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FLUID REPLACEMENT AND HEAT STRESS Blom, P.C., A.T. Hostmark, O. Vaage, K.R. Kardel, and S. Maehlum. 1987 Effect of different post-exercise sugar diets on the rate of muscle glycogen synthesis. Med. Sci. Sports Exercise 19:491-496. Christensen, E.H., and O. Hansen. 1939a Arbeitsfahigkeit und Ermundung. Skand. Arch. Physiol. 81:160-171. Christensen, E.H., and O. Hansen. 1939b Hypoglykamie, Arbeitsfahigkeit und Ermundung. Skand. Arch. Physiol. 81:160-171. Costill, D.L., R. Bowers, G. Branam, and K. Sparks. 1971 Muscle glycogen utilization during prolonged exercise on successive days. J. Appl. Physiol. 31:834-838. Costill, D.L., W.M. Sherman, W.J. Fink, C. Maresh, M. Witten, and J.M. Miller. 1981 The role of dietary carbohydrates in muscle glycogen resynthesis after strenuous running. Am. J. Clin. Nutr. 34:1831-1836. Coyle, E.F., J.M. Hagberg, B.F. Hurley, W.H. Martin, A.A. Ehsani, and J.O. Holloszy. 1983 Carbohydrate feeding during prolonged strenuous exercise can delay fatigue. J. Appl. Physiol. 55:230-235. Coyle, E.F., A.R. Coggan, M.K. Hemmert, and J.L. Ivy. 1986 Muscle glycogen utilization during prolonged strenuous exercise when fed carbohydrate. J. Appl. Physiol. 61:165-172. Fielding, R.A., D.L. Costill, W.J. Fink, D.S. King, M. Hargreaves, and J.E. Kovaleski. 1985 Effect of carbohydrate feeding frequencies and dosage on muscle glycogen use during exercise. Med. Sci. Sports Exercise 17:472-476. Hargreaves, M., D.L. Costill, A. Coggan, W.J. Fink, and I. Nishibata. 1984 Effect of carbohydrate feedings on muscle glycogen utilization and exercise performance. Med. Sci. Sports Exercise 16:219-222. Hermansen, L., E. Hultman, and B. Saltin. 1967 Muscle glycogen during prolonged severe exercise. Acta Physiol. Scand. 71:129-139. Ivy, J.L., D.L. Costill, W.J. Fink, and R.W. Lower. 1979 Influence of caffeine and carbohydrate feedings on endurance performance Med. Sci. Sports Exercise 11:6-11. Ivy, J.L., W. Miller, V. Dover, L.G. Goodyear, W.H. Sherman, S. Farrell, and H. Williams. 1983 Endurance improved by ingestion of a glucose polymer supplement. Med. Sci. Sports Exercise 15:466-471. Ivy, J.L., M.C. Lee, J.T. Bronzinick, Jr., and M.J. Reed. 1988a Muscle glycogen storage after different amounts of carbohydrate ingestion J. Appl. Physiol. 65:2018-2023. Ivy, J.L., A.L. Katz, C.L. Cutler, W.M. Sherman, and E.F. Coyle. 1988b Muscle glycogen synthesis after exercise: effect of time of carbohydrate ingestion. J. Appl. Physiol. 64:1480-1485. Jacobs, I. 1981 Lactate, muscle glycogen and exercise performance in man. Acta Physiol. Scand. Suppl. 495:1-35. Keizer, H.A., H. Kuipers, G. van Kranengurg, and P. Guerten. 1986 Influence of lipid and solid meals on muscle glycogen resynthesis, plasma fuel hormone response, and maximal physical work capacity Int. J. Sports Med. 8:99-104.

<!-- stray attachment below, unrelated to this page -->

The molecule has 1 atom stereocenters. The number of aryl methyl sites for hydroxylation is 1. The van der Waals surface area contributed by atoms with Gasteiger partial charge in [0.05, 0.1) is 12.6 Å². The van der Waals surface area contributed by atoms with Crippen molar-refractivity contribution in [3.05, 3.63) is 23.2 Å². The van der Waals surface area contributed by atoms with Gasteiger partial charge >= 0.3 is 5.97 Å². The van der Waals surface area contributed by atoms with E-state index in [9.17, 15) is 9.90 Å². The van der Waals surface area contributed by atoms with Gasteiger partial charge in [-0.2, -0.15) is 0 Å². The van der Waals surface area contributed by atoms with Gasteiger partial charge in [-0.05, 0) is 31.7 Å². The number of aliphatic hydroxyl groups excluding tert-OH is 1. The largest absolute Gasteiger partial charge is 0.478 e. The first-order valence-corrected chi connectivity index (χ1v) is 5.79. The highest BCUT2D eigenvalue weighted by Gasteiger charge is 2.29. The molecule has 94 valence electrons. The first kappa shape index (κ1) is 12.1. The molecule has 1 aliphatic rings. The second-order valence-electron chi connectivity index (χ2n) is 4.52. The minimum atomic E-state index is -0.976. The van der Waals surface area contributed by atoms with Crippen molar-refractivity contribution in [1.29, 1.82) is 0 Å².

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FLUID REPLACEMENT AND HEAT STRESS Klausen, K., and G. Sjogaard. 1980 Glycogen stores and lactate accumulation in skeletal muscle of man during intense bicycle exercise. Scand. J. Sports Sci. 2:7-12. Maehlum, S., A.T. Hostmark, and L. Hermansen. 1977 Synthesis of muscle glycogen during recovery after prolonged severe exercise in diabetic and non-diabetic subjects. Scand. J. Clin. Lab. Invest. 37:309-316. Maehlum, S., P. Felig, and J. Wahren. 1978 Splanchnic glucose and muscle glycogen metabolism after glucose feeding after-exercise recovery. Am. J. Physiol. 235:E255-260. Nilsson, L.H., and E. Hultman. 1974 Liver and muscle glycogen in man after glucose and fructose infusion Scand. J. Clin. Lab. Invest. 33:5-10. Reed, M.J., J.T. Bronzinick, Jr., M.C. Lee, and J.L. Ivy. 1989 Muscle glycogen storage postexercise: effect of mode of carbohydrate administration. J. Appl. Physiol. 66:720-726. Zakin, D., R.H. Herman, and W.C. Gordan. 1969 The conversion of glucose and fructose to fatty acids in human liver Biochem. Med. 2:427-437.